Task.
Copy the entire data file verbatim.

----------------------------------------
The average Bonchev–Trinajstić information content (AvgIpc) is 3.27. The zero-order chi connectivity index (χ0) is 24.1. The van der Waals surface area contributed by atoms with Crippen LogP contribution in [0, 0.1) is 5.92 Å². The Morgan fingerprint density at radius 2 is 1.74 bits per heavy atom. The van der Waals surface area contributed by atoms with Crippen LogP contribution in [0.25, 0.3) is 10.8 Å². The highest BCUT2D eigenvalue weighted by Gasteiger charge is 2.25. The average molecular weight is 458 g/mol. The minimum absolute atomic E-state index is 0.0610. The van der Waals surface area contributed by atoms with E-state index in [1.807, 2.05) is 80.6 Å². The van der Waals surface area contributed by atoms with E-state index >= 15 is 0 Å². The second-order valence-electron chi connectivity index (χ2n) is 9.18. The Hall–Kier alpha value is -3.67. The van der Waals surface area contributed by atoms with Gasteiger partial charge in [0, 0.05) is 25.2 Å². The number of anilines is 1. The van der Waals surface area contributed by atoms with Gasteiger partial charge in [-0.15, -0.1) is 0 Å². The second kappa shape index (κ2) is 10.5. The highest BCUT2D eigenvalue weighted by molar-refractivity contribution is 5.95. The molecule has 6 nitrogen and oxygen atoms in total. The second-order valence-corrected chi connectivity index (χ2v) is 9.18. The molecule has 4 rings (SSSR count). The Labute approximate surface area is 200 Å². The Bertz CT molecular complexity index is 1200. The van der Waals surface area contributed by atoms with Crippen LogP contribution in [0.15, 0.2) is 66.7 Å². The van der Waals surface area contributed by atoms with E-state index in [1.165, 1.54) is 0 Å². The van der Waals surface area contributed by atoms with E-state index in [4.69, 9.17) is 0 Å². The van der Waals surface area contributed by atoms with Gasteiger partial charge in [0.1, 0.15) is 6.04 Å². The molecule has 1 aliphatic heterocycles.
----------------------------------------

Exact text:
The average Bonchev–Trinajstić information content (AvgIpc) is 3.27. The zero-order chi connectivity index (χ0) is 24.1. The van der Waals surface area contributed by atoms with Crippen LogP contribution in [0, 0.1) is 5.92 Å². The Morgan fingerprint density at radius 2 is 1.74 bits per heavy atom. The van der Waals surface area contributed by atoms with Crippen LogP contribution in [0.25, 0.3) is 10.8 Å². The highest BCUT2D eigenvalue weighted by Gasteiger charge is 2.25. The average molecular weight is 458 g/mol. The minimum absolute atomic E-state index is 0.0610. The van der Waals surface area contributed by atoms with E-state index in [1.807, 2.05) is 80.6 Å². The van der Waals surface area contributed by atoms with E-state index >= 15 is 0 Å². The second-order valence-electron chi connectivity index (χ2n) is 9.18. The Hall–Kier alpha value is -3.67. The van der Waals surface area contributed by atoms with Gasteiger partial charge in [0, 0.05) is 25.2 Å². The number of anilines is 1. The van der Waals surface area contributed by atoms with Gasteiger partial charge in [-0.15, -0.1) is 0 Å². The second kappa shape index (κ2) is 10.5. The highest BCUT2D eigenvalue weighted by molar-refractivity contribution is 5.95. The molecule has 6 nitrogen and oxygen atoms in total. The second-order valence-corrected chi connectivity index (χ2v) is 9.18. The molecule has 4 rings (SSSR count). The Labute approximate surface area is 200 Å². The Bertz CT molecular complexity index is 1200. The van der Waals surface area contributed by atoms with Crippen LogP contribution in [0.15, 0.2) is 66.7 Å². The van der Waals surface area contributed by atoms with E-state index in [1.165, 1.54) is 0 Å². The van der Waals surface area contributed by atoms with E-state index in [4.69, 9.17) is 0 Å². The van der Waals surface area contributed by atoms with Gasteiger partial charge in [0.1, 0.15) is 6.04 Å². The molecule has 1 aliphatic heterocycles.